NEW YORK (AP) — Her-r-r-r-rre's Paul Reiser!
You can find him on the Amazon comedy "Red Oaks," whose third and final season was recently released with Reiser as the power-packing president of a New Jersey country club in the 1980s.
You can also find him on the just-posted second season of Netflix's "Stranger Things" as a government scientist who may not be quite what he seems.
And though you won't see him on Hulu's "There's . Johnny!," Reiser is very much part of this comedic peek behind the scenes of "The Tonight Show Starring Johnny Carson" circa 1972. All seven episodes, with Reiser as co-creator and -writer, are now available for viewing.
"The fact that I suddenly have three different shows on three different streaming platforms suggests that I'm clever and I planned this. I planned nothing," says Reiser before joking that his goal now is to be on EVERY platform and every device, "even when you shut it off."
The 60-year-old Reiser, whose acting career began with a bang in the films "Diner," ''Beverly Hills Cop" and "Aliens," and who starred in NBC's 1990s sitcom hit "Mad About You," is also a veteran standup comic who appeared many times on Carson's "Tonight Show" during its heyday.
His experience on Johnny's couch, coupled with his earlier memories of staying up late on school nights to catch Johnny's monologue and the comedians whose careers he launched with a sanctifying thumbs-up, spurred Reiser to develop "There's . Johnny!" with partner David Steven Simon.
That took more than a decade, much of it spent securing the support of the Carson estate, which has furnished clips from vintage 1972 shows that are inserted into the comedic narrative. It is through these snippets that Carson resides in "There's . Johnny!" No actor plays him.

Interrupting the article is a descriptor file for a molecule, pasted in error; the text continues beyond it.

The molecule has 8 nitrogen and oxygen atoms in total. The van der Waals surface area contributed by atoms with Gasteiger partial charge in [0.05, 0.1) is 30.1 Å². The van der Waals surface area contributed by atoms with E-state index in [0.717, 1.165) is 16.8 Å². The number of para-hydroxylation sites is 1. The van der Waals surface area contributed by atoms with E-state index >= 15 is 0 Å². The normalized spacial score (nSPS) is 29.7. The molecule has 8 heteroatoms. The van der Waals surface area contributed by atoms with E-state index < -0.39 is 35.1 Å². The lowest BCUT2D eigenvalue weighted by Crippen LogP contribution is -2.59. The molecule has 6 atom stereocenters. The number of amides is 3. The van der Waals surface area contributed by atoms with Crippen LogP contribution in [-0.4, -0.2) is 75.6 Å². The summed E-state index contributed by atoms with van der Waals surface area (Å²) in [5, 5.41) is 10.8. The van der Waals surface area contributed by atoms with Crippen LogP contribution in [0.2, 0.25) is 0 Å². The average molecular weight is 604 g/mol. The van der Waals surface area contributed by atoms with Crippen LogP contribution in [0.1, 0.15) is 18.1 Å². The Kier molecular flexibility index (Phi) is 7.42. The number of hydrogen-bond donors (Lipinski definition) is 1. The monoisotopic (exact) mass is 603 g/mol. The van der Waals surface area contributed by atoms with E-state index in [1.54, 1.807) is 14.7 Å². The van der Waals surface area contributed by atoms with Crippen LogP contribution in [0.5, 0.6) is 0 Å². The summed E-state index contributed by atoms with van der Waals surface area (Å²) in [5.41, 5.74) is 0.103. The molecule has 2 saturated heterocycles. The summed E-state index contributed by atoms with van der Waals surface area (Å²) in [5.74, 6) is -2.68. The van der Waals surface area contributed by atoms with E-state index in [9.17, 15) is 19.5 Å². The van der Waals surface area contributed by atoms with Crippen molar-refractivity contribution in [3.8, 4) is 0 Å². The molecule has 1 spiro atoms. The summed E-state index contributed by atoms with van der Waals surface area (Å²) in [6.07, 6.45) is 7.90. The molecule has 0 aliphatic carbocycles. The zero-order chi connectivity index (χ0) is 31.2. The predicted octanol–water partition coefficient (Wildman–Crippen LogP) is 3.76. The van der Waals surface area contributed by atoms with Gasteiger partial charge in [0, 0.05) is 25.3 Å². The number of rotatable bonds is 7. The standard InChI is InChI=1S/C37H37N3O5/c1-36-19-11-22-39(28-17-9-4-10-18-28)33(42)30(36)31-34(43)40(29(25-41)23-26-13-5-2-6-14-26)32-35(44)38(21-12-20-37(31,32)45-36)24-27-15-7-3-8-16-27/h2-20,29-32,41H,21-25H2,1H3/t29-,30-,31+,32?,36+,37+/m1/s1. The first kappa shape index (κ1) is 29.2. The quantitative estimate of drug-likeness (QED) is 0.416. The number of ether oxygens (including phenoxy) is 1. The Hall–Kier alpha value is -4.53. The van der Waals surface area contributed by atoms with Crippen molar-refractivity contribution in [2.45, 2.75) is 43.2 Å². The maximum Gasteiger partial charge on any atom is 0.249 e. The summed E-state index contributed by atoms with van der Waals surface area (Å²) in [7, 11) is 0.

This contrasts with Showtime's contemporaneous dramedy "I'm Dying Up Here," set at a 1970s Sunset Strip comedy club whose up-and-coming comics dream of a career-making shot on "The Tonight Show." Carson is portrayed by Dylan Baker.
While paying no less reverence to Carson's lofty stature, "There's ... Johnny!" is instead a TV workplace comedy. Its action centers on 19-year-old Carson-idolizing Andy Klavin, who stumbles into a job as gofer on the "Tonight Show" staff. Fresh from Nebraska, wide-eyed Andy (Ian Nelson) works closely with a fellow staffer, jaded Hollywood child Joy (Jane Levy), who treats Andy's naivete with exasperation and wonderment.
All of the characters are fictional, other than Freddy de Cordova, Carson's longtime executive producer and ring-a-ding-ding consigliere, who is played with gusto by Tony Danza.
Reiser recalls that it was de Cordova who served as Carson's liaison with the staff and, until they stepped onstage, with Johnny's guests, too.
"I did the show a lot and, other than sitting there next to Johnny on camera, I never hung out with him, never SAW him," Reiser says. "He was this looming presence in the building — it was all Johnny's world — but even when he was going from his office to makeup or the stage, all I saw was an elbow rounding a corner or the back of his head. That was the feel that I wanted to put in the show: You know he's there, it's all about him, but it's only on the air where you see him."
It was on the air that Carson took form for the nation as an intimately felt companion whose impact and reach is almost impossible to fathom today.
"He was the GUY," says Reiser. "Johnny was a part of our lives in a way I don't think any television show or performer can be today. You couldn't record the show, so you had to stay up until 11:30 to watch, or you missed out.
"There are people 40 and up who remember Johnny and still miss him. But you don't need any prior experience or knowledge of Johnny Carson to enjoy our show. It's not ABOUT him. He's the background. And I like to think that it will make people not familiar with him happy that they now know about him."
"There's . Johnny!" takes place a decade into Carson's 30-year reign as "King of Late Night," just months after he had brought "Tonight" from New York to Burbank, California.
There, Carson truly blossomed as an arbiter of Hollywood hipness, which he skillfully played against his boyish, middle-American appeal.
Meanwhile, the world outside Carson's studio was in turmoil with Watergate, the Vietnam war and social upheaval. No wonder viewers flocked to "The Tonight Show" to share some reassuring laughs with Johnny before bedtime. Now "There's . Johnny!" delights in showing what was going on, out of sight and off the air.
EDITOR'S NOTE: Frazier Moore is a national television columnist for The Associated Press. He can be reached at firstname.lastname@example.org